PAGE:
Typically in this series I’ve talked about songs that have stuck with me over the years for various reasons. Today will be a little different. It’s a very recent song and it’s by my daughter’s favourite band. Yes, it’s a teeny bopper song. There. I said it. 44 year old dude likes a teeny bopper song. Continue reading
I’ve loved this song since the day I first heard it. The beautiful haunting lyrics written by Hunters & Collectors lead singer Mark Seymour in the mid-1980’s Human Frailty album, apparently are about a one night stand. Hmm. I completely missed that when I was 15. Continue reading
Yunupingu died earlier today.
The lead singer of Australian band Yothu Yindi was 56 and was suffering from kidney failure. Far too young.
He is best known for the song Treaty which was written by Yothu Yindi and Paul Kelly and Midnight Oil front man Peter Garret, around the time the then prime minister Bob Hawke promised to form a treaty between the Indigenous Australians and the Australian government by 1990. And then failed to do so. Treaty was originally intended to raise public awareness of the promise made and then became a protest song when the promise was broken. Continue reading
This is a protest song about the treatment of the Australian indigenous people during the time of the first European settlement and the whole invading-the-country thing. It’s suggesting the accepted history is inaccurate and that it wasn’t the relatively peaceful encounter many are led to believe. Continue reading
I remember hearing this on the radio when I was a young tacker and loved it. Back then it was the rolling rhythm that sucked me in but later I began to appreciate the lyrics. Come on, what red blooded boy doesn’t like the imagery of a hot girl? Often exaggerated imagery projected by an over-excited mate describing a girl he can’t have but wishes he could. Continue reading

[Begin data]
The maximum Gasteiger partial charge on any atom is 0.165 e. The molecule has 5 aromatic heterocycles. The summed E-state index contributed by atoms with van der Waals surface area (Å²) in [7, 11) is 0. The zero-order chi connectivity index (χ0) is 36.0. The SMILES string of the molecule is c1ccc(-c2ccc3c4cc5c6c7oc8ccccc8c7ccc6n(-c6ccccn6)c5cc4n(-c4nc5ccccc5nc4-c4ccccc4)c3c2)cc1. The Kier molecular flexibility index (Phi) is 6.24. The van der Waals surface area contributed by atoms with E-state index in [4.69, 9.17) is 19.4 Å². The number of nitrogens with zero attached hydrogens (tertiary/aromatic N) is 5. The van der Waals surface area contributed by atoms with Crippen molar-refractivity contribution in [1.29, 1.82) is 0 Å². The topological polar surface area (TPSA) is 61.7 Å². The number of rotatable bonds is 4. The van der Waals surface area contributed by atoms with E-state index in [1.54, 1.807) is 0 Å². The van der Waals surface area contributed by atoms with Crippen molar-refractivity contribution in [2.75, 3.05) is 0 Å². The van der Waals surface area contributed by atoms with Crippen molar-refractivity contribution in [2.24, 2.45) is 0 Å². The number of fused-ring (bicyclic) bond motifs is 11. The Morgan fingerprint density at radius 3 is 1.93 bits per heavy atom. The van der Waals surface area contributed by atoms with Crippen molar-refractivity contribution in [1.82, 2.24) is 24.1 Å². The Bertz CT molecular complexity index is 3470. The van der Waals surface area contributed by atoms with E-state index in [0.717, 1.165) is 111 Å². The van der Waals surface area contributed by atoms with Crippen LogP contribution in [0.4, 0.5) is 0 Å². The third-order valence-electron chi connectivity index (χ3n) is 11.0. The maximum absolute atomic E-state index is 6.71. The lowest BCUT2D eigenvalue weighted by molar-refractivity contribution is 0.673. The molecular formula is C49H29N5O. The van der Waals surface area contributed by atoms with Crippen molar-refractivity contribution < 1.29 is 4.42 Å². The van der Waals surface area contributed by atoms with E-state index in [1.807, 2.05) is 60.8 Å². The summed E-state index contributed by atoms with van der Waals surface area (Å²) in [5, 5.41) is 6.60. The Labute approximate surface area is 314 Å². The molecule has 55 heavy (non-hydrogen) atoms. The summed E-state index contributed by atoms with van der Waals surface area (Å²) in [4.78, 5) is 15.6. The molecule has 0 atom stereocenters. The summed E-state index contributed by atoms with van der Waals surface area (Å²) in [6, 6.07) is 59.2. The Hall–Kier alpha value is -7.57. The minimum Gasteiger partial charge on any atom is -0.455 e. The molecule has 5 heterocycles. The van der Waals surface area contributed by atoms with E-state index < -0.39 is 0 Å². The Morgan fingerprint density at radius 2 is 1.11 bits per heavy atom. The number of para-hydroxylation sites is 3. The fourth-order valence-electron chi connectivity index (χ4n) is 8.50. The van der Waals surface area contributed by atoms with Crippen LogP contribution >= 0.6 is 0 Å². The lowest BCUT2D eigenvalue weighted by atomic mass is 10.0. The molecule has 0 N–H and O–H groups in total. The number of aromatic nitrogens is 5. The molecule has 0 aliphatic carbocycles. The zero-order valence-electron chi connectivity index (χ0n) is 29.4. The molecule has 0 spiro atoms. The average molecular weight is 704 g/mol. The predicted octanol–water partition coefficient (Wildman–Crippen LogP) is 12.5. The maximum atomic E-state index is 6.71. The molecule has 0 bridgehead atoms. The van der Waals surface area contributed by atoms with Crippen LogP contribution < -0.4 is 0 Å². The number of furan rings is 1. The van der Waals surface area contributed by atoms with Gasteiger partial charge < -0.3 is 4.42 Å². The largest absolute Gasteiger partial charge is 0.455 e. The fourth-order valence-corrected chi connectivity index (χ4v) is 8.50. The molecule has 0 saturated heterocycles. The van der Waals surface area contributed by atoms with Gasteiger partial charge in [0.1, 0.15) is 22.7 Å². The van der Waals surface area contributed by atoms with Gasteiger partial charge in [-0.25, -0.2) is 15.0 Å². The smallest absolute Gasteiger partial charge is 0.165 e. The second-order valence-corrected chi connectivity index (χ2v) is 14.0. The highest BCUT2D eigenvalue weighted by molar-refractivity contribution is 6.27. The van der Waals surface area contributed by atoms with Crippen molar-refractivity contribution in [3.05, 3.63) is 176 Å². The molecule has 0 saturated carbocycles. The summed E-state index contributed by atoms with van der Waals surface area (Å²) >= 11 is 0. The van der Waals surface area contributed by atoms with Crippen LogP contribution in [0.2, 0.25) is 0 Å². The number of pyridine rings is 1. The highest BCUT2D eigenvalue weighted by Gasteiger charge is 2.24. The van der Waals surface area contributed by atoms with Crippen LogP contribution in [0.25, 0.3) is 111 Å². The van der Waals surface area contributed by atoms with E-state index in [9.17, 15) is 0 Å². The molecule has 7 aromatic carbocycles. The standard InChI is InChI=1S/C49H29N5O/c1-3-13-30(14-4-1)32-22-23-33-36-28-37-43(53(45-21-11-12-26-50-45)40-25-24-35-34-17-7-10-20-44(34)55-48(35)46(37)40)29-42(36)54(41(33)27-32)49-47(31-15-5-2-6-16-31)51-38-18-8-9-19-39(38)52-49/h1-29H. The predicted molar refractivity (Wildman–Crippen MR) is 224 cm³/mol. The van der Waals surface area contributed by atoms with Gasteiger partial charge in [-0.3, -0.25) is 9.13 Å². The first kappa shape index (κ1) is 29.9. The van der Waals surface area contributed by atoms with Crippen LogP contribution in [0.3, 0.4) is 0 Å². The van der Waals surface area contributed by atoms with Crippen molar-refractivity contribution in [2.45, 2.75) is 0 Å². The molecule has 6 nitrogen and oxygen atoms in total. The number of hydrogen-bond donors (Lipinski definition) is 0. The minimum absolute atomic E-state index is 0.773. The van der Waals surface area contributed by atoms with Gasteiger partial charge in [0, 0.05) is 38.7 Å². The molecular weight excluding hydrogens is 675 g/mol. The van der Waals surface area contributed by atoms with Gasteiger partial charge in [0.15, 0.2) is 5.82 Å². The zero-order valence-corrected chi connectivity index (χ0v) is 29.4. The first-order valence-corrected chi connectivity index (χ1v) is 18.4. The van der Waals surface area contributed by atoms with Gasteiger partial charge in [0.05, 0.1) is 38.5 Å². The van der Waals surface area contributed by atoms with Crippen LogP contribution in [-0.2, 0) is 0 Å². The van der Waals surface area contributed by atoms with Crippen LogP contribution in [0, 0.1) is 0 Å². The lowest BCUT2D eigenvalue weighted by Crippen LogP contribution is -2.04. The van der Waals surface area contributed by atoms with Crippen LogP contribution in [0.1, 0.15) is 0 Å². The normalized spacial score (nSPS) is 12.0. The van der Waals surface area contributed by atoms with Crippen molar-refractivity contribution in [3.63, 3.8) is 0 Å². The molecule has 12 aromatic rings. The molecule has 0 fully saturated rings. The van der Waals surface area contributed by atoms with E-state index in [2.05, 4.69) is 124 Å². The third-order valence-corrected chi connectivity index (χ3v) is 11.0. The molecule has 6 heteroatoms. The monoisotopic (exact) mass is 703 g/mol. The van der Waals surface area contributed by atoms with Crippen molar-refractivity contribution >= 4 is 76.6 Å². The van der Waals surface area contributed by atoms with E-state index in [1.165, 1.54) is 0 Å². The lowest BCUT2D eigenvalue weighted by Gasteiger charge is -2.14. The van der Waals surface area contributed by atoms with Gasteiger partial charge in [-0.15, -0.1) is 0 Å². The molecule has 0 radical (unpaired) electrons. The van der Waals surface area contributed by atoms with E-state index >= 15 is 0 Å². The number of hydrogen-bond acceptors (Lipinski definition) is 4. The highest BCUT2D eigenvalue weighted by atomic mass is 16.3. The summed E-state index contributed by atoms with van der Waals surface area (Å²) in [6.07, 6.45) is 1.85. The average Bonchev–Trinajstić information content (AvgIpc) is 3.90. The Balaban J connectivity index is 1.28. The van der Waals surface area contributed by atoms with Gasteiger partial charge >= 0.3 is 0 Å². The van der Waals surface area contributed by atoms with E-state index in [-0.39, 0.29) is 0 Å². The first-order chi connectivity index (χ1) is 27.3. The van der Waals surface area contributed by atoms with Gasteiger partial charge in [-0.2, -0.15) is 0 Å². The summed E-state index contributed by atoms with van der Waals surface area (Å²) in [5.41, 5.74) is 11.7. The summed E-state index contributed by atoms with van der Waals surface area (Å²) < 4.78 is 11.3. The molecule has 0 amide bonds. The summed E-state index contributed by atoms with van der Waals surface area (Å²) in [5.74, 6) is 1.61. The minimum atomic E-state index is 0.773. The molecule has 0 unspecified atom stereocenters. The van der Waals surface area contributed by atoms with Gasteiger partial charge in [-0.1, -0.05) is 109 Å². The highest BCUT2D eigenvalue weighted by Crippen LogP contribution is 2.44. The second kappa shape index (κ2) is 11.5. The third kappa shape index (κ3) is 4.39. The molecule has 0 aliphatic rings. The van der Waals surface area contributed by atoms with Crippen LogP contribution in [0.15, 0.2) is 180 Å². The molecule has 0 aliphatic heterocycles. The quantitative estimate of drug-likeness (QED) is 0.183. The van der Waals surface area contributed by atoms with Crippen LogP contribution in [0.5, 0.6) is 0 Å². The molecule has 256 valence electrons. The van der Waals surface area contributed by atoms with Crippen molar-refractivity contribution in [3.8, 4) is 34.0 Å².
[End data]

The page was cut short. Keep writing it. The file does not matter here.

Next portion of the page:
Surfin’ USA by the Beach Boys (music by Chuck Berry), isn’t this the best surfing song? The Wilson brothers were said to have liked the Chuck Berry song Sweet Little Sixteen so much they thought it’d be a great idea to put some surfing lyrics to the music. That led to listing all the popular surfing locations in America, throw in a simple but clever little rhyming story about having no excuses for not surfing if there was an ocean nearby, and the rest is this very catchy song. Continue reading
From the 1987 Album , The Joshua Tree, easily their best album in my opinion, the final track, Mothers of the Disappeared, has to be one of the saddest songs ever written. Argue with me if you like. I’ll just nod and say “yeah, probably” but I really won’t care. Continue reading